Asthma and Exercise

World Asthma Day is on Tuesday May 7th this year, and the Global Initiative for Asthma (GINA) has selected the theme of “Asthma Education Empowers”. GINA wants to highlight the need to empower people with the appropriate education to increase self-management of their disease, and also to recognise when to seek medical help.

Asthma is a chronic lung condition which is caused by narrowing of the airways when they become inflamed. Common symptoms experienced include: coughing, wheezing, shortness of breath, chest tightness and fatigue due to the widespread narrowing of the airways. The true cause is not fully understood but our environment (weather, exposure to pollutants and allergens) and our genetics play a big part; other health risk factors include obesity, being insufficiently active, and smoking.

Some quick stats from the Australian Institute of Health and Welfare (AIHW) about asthma’s impact:

  • An estimated 2.7 million (11%) people in Australia reported having asthma in 2017–18.
  • In 2020–21, people with asthma had higher rates of ‘fair’ to ‘poor’ health (23%) and ‘high’ to ‘very high’ psychological distress (30%) compared with those without the condition.
  • Asthma accounted for 2.5% of total disease burden and 35% of the total burden of disease for all respiratory conditions in 2023.

For asthmatics, the thought of getting your heart and breathing rate up might seem like a bad idea but the benefits of exercise definitely outweigh the cons. By using appropriately dosed and timed pre-exercise medication as part of their Asthma Action Plan, most asthmatics are able to participate in physical activity (except scuba diving) at the same intensity as others. It is important to try and reduce exposure or evade environmental triggers whenever able. An Asthma Action Plan is a written list of instructions developed individually outlining specific medication requirements, procedures for recognising worsening symptoms, and what to do in the event of a serious asthma attack.

Whilst asthma is managed primarily through pharmacological means, exercise is an important adjunct to this treatment. Some benefits of exercise include:  improved aerobic fitness and muscle strength, increased control of symptoms and a reduced need for medication. Importantly, staying active reduce chances of a hospital admission. Furthermore, a specific benefit of an individualised exercise intervention is it allows asthmatics to exercise with less negative symptoms at the same exercise stress, due to an increased VO2max.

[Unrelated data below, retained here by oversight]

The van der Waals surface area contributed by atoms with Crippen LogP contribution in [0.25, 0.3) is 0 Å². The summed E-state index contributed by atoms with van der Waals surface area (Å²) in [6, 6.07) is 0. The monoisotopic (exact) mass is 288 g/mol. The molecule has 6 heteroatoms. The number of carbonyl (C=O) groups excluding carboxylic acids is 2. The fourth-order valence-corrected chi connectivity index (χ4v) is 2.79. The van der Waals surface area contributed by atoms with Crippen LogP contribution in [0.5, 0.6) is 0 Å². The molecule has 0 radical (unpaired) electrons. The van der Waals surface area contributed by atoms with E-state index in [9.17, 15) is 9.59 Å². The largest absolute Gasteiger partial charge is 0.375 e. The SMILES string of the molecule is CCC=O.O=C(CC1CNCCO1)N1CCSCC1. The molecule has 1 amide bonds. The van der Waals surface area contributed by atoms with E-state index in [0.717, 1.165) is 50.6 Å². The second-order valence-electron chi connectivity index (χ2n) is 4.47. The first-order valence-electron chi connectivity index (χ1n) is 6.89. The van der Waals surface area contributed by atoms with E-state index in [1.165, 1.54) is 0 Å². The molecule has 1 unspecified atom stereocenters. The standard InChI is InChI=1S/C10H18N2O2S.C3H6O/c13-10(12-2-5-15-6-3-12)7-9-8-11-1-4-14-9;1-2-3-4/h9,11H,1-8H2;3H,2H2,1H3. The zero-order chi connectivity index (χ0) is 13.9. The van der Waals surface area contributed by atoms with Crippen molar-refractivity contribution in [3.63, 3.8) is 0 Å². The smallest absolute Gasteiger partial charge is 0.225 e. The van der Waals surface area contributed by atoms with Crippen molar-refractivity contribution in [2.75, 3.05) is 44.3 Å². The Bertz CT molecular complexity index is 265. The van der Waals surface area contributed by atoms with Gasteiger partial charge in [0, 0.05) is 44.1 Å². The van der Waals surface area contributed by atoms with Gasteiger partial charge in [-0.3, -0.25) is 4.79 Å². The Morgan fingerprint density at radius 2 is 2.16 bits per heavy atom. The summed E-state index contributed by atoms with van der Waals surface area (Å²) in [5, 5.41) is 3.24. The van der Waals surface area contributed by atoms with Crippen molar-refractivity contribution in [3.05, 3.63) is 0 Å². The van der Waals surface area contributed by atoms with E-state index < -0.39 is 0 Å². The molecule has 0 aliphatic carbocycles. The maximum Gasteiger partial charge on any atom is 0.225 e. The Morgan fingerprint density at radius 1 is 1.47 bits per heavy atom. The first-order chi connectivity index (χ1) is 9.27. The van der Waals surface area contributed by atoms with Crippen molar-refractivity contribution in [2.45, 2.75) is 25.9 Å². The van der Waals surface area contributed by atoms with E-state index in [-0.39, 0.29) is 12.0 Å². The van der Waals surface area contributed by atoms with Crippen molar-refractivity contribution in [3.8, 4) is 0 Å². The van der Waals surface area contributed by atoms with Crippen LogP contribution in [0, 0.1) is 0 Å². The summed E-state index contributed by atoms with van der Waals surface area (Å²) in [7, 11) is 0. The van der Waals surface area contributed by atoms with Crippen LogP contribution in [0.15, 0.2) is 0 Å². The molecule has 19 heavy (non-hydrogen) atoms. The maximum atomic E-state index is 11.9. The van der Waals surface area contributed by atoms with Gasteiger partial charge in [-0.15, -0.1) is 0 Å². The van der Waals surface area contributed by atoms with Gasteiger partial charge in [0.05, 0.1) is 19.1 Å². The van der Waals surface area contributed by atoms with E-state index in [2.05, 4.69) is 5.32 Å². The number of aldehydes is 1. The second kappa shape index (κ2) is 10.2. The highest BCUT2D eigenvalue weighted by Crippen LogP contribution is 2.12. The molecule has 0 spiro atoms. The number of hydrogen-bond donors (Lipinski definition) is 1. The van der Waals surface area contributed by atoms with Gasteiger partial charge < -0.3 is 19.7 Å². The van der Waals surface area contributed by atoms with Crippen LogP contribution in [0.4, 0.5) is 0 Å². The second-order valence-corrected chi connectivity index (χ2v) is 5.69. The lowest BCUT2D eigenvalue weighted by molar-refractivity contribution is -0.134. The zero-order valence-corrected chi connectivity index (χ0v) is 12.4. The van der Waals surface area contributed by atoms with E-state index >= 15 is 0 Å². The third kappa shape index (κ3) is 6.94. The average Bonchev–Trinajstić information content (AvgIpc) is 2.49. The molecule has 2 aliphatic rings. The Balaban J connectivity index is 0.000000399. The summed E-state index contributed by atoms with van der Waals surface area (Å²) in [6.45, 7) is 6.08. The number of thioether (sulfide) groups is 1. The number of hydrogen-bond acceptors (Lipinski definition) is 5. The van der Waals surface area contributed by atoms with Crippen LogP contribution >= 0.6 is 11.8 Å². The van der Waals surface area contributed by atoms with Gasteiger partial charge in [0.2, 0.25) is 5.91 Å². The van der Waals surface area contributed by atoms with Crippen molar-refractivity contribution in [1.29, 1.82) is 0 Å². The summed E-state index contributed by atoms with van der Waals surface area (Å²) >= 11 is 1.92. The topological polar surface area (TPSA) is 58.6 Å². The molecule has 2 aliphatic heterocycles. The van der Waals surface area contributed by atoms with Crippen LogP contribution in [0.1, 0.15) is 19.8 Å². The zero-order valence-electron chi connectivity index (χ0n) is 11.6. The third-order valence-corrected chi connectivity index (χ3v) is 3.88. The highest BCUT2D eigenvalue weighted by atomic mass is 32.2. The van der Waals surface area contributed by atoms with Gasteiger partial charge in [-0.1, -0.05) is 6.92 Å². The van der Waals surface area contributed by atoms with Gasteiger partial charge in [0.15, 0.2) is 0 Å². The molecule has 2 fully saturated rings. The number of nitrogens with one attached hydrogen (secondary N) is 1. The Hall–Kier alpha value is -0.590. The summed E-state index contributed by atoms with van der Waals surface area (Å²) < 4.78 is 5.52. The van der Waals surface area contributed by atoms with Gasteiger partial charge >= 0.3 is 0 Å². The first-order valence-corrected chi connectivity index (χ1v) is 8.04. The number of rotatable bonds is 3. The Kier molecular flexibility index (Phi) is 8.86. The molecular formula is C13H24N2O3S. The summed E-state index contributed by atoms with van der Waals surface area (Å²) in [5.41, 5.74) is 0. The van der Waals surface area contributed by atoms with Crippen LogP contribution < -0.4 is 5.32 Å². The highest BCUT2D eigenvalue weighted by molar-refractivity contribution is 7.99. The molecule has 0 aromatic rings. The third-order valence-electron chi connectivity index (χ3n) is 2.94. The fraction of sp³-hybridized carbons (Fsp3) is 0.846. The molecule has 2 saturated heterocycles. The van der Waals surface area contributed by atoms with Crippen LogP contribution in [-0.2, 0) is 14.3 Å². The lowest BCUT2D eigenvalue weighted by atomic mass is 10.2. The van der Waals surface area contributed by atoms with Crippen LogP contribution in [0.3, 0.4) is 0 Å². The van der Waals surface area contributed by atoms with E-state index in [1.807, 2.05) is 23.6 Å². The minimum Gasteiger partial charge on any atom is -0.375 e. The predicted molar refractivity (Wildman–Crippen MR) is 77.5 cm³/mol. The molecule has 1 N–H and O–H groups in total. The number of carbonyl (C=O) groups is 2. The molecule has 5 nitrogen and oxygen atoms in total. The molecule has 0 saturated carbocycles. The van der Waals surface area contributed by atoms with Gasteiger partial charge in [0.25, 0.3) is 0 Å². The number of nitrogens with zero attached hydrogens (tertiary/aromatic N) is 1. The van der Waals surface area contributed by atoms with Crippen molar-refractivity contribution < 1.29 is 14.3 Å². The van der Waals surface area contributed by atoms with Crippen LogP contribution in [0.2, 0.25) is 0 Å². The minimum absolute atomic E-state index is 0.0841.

With the use of pre-exercise medication, people with asthma should feel safe to aim to meet the national recommendations for physical activity (in a week accumulate 150 minutes of moderate intensity physical activity). Whilst this may seem like a lot if you are just starting out, it can be an attainable goal and if appropriate start with small doses (10 minutes) and safely progress. Every exercise session should begin with a warm up; along with a slow build-up of intensity in the aerobic session itself. Swimming has been found to be popular and beneficial for asthmatics, due to the reduced likelihood of an asthma attack.

Unfortunately, there is also a risk that comes with not exercising; being inactive can cause deconditioning, increased breathlessness and more inactivity – which is a draining cycle but it can be broken. Here at Physio Connex we can help you break this cycle.  Our Exercise Physiologists (EPs) are university trained professionals who have the skills and knowledge to design safe and effective exercise programs for people living with asthma. Our EPs will work with you through evidence-based pre-screening and relevant fitness testing in order to get an understanding of the health conditions you are living with; this will assist them prescribe an individualised exercise program based on your symptoms and needs. They will then provide education and guidance in our onsite functional rehab gym on how to perform these exercises safely and effectively in order to ensure the best possible outcome for you.

If you want to exercise or know someone who does but aren’t sure how to get started, please book an appointment with one of our Accredited EPs today. They can help show you how to exercise with asthma, so you can start enjoying the benefits.


References and further reading:

Exercise Right fact sheet – Lung conditions
ESSA – consensus statement: Exercise and asthma